Geology And Geophysics

How will the Gulf Oil Spill Affect Land Operations



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The BP Gulf oil spill should be a wake-up call for onshore operations. Oil spills, in-land or off shore, always negatively impact the environment and not just for the short term. While an oil rig may function in close proximity to humans and sensitive eco-systems, their threat is not much of a concern until something malfunctions and the toxic products they are extracting from the ground becomes out of control. It is only then that a community and its government become painfully aware of the need to insure that such a co-existence must establish standards to prevent harmful disasters.

The failure of the deepwater rig to control the flow of oil into the waters it was drilling after the fatal accident on April 20, 2010, drives home the need for all oil drilling rigs, including land-based operations, to assure the public that steps are being taken to prevent blowouts and smaller type leaks that can get into local water supplies. There is very little room for error when oil does escape its pipes and well holds. Contamination spills spoil not only water and air supplies, but denigrate local habitats and often costs taxpayers for any final clean-up expenses. 

One of the areas of concern with the BP blowout accident in the Gulf was the apparent failure of the fail-safe device known as a blowout preventer (BOP) from performing as designed. This high dollar mechanism is supposed to serve as the ultimate fail-safe device on oil rigs to prevent such disasters. Sadly though, these BOPs still have a checkered safety record. 

The device is capable of some 260 failure modes according to Transocean, the company that supplies off-shore oil rigs for petroleum companies like BP.  During a congressional hearing yesterday on possible causes for the explosion of the Deepwater Horizon oil well, Rep. Bart Stupak of Michigan asked how such a device could be considered a fail-safe piece of equipment with so many potential points of failure. A report from the U.S. Mineral Management Services (MMS) has revealed that BOP devices “have failed or otherwise played a role in at least 14 accidents, mostly since 2005.” (“Rig had history of spills, fires before big one”, by Frank Jordans and Garance Burke, AP, 5/5/10)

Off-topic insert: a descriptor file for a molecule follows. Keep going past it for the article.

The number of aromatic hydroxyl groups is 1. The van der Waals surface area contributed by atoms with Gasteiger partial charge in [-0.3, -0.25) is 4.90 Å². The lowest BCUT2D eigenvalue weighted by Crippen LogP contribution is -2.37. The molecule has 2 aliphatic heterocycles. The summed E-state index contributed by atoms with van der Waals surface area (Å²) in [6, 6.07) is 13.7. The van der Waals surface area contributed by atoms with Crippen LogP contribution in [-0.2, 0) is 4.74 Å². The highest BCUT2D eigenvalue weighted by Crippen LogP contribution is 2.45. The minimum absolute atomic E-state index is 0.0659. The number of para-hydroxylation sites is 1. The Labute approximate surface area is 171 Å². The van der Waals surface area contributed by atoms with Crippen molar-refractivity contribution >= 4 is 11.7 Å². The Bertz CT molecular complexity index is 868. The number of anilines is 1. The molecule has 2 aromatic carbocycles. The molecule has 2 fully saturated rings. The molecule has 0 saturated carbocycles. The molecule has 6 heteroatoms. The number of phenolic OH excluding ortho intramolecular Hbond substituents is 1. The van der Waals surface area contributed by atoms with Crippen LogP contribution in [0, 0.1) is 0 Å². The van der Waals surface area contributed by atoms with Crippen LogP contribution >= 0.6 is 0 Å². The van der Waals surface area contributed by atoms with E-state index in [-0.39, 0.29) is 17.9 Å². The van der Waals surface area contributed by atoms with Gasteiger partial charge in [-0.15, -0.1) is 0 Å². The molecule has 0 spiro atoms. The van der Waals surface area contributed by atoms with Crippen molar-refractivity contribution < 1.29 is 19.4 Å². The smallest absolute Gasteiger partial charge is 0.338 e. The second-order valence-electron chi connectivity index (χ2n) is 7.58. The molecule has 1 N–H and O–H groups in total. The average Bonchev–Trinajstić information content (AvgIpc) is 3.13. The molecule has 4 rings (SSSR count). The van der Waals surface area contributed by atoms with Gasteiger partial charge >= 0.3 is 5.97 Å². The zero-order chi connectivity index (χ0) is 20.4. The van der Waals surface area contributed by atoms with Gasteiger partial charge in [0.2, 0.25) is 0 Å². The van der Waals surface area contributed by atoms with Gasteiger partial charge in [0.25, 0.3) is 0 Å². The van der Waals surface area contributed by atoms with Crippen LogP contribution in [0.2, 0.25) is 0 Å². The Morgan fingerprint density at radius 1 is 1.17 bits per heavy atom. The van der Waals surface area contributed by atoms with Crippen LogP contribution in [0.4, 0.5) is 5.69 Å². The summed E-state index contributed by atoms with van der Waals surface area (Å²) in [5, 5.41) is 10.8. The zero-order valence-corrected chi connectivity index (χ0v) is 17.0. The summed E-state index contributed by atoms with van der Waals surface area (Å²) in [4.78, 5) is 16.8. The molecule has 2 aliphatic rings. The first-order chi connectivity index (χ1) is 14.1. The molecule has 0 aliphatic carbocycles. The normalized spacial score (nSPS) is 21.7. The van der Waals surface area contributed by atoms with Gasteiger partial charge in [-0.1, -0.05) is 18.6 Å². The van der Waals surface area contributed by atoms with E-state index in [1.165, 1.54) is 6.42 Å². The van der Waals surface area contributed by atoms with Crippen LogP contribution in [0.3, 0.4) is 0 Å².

Of equal concern is the training and qualifications of crew members and industry people who build and operate these rigs and are responsible for routine tests and inspections of safety equipment. In the aforementioned Stupak hearing it was discovered that “the blowout preventer that failed … had a dead battery in its control pod, leaks in its hydraulic system, a ‘useless’ test version of one of the devices that was supposed to close the flow of oil and a cutting tool that wasn’t strong enough to shear through joints that made up ten percent of the drill pipe.”

Furthermore, recent testimony from a regional supervisor, Mike Saucier, of the MMS, the government agency who is charged with enforcing safety practices for oil rigs and mines, revealed, among other surprising testimony, that “the government agency he works for doesn’t do any certification of blowout preventers, the massive devices that are supposed to be the final cut off of an out-of-control well.  [He] said most of the action MMS has taken to control blowout preventers has been through ‘notices to lessees,’ letters that go to drill operators but are not enforceable.” (Stupak stunner: Oil well’s blowout preventer had leaks, dead battery, design flaws, Climate Progress, 5/12/10)

The onshore oil rig and land-based refinery workers themselves were too frequently found to be poorly trained and over-worked to perform routine maintenance checks and testing on safety equipment. Following the release of an investigative report into the refinery explosions at BP’s Texas City explosion in 2005 and five years later at the Tesoro refinery in Salt Lake City, findings showed that “companies don't replace equipment enough or don't have systems in place to insure that pipes and machinery are in top order. Workers are fatigued or lack training. Accidents typically happen during or shortly after restarting equipment that has been taken offline for repairs or maintenance, and typically involve several things going wrong at once.” A total of 20 workers were killed at these two facilities with hundreds injured. (“Refinery tragedies all too often common”, by Craig Welch, Seattle Times, 4/3/10)

The on-shore operations for drilling and refining oil to meet consumer needs must react to the devastation of the on-going spill in the Gulf. Supporters may be able to point out that the track record for these operations have been good over the long haul but when such occurrences do happen they devastate the people and community they occur in for years and years. There is no need for the death and destruction that occurs at these work sites in most cases. An oil company’s bottom line should not eliminate those costs that insure safe and up-to-date equipment are properly installed and that their workers are well-trained and not over-worked. 

The huge sums they spend to lobby those government oversight agencies to dismiss such “costly” additions from their ledger sheet could easily be used as resources instead to do what is necessary and right for safe operations. A symbiotic relationship between the public and the private sector is necessary to benefit all parties. Hopefully the tragic blowout and continuing flow of oil into Gulf waters will send a strong signal to land based oil rigs and refineries and the government agencies that oversee them to take real and immediate action to prevent such death and destruction at onshore facilities.

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